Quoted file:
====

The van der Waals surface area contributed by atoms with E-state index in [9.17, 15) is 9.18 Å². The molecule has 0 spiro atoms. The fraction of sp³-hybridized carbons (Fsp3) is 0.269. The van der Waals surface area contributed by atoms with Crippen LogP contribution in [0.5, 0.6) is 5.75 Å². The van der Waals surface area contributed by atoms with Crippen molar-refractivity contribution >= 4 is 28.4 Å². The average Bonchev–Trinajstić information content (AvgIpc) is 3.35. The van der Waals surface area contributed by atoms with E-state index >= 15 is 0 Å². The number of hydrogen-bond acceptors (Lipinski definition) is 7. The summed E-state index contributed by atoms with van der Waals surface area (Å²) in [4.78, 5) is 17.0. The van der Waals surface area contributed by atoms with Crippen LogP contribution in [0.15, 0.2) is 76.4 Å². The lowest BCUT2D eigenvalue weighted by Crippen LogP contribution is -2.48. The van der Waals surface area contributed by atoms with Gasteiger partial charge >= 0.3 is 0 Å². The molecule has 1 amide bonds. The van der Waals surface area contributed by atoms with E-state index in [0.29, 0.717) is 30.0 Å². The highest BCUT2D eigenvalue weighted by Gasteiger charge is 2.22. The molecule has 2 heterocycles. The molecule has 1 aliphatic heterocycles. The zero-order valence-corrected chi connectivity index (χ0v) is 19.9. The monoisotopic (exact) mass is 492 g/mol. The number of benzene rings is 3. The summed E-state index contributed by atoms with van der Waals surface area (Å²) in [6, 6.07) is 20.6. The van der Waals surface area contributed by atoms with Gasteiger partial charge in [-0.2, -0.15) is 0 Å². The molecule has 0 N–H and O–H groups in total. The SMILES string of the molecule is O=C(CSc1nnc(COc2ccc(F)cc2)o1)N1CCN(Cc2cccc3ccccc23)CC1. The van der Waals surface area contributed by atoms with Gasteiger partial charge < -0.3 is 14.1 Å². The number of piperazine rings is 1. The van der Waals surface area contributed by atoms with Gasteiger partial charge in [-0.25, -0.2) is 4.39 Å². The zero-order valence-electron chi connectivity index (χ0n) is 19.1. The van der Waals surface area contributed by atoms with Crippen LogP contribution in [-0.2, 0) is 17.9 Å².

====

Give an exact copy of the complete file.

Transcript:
The van der Waals surface area contributed by atoms with E-state index in [9.17, 15) is 9.18 Å². The molecule has 0 spiro atoms. The fraction of sp³-hybridized carbons (Fsp3) is 0.269. The van der Waals surface area contributed by atoms with Crippen LogP contribution in [0.5, 0.6) is 5.75 Å². The van der Waals surface area contributed by atoms with Crippen molar-refractivity contribution >= 4 is 28.4 Å². The average Bonchev–Trinajstić information content (AvgIpc) is 3.35. The van der Waals surface area contributed by atoms with E-state index >= 15 is 0 Å². The number of hydrogen-bond acceptors (Lipinski definition) is 7. The summed E-state index contributed by atoms with van der Waals surface area (Å²) in [4.78, 5) is 17.0. The van der Waals surface area contributed by atoms with Crippen LogP contribution in [0.15, 0.2) is 76.4 Å². The lowest BCUT2D eigenvalue weighted by Crippen LogP contribution is -2.48. The van der Waals surface area contributed by atoms with Gasteiger partial charge >= 0.3 is 0 Å². The molecule has 1 amide bonds. The van der Waals surface area contributed by atoms with E-state index in [0.29, 0.717) is 30.0 Å². The highest BCUT2D eigenvalue weighted by Gasteiger charge is 2.22. The molecule has 2 heterocycles. The molecule has 1 aliphatic heterocycles. The zero-order valence-corrected chi connectivity index (χ0v) is 19.9. The monoisotopic (exact) mass is 492 g/mol. The number of benzene rings is 3. The summed E-state index contributed by atoms with van der Waals surface area (Å²) in [6, 6.07) is 20.6. The van der Waals surface area contributed by atoms with Gasteiger partial charge in [-0.2, -0.15) is 0 Å². The molecule has 0 N–H and O–H groups in total. The SMILES string of the molecule is O=C(CSc1nnc(COc2ccc(F)cc2)o1)N1CCN(Cc2cccc3ccccc23)CC1. The van der Waals surface area contributed by atoms with Gasteiger partial charge < -0.3 is 14.1 Å². The number of piperazine rings is 1. The van der Waals surface area contributed by atoms with Gasteiger partial charge in [-0.25, -0.2) is 4.39 Å². The zero-order valence-electron chi connectivity index (χ0n) is 19.1. The van der Waals surface area contributed by atoms with Crippen LogP contribution in [-0.2, 0) is 17.9 Å².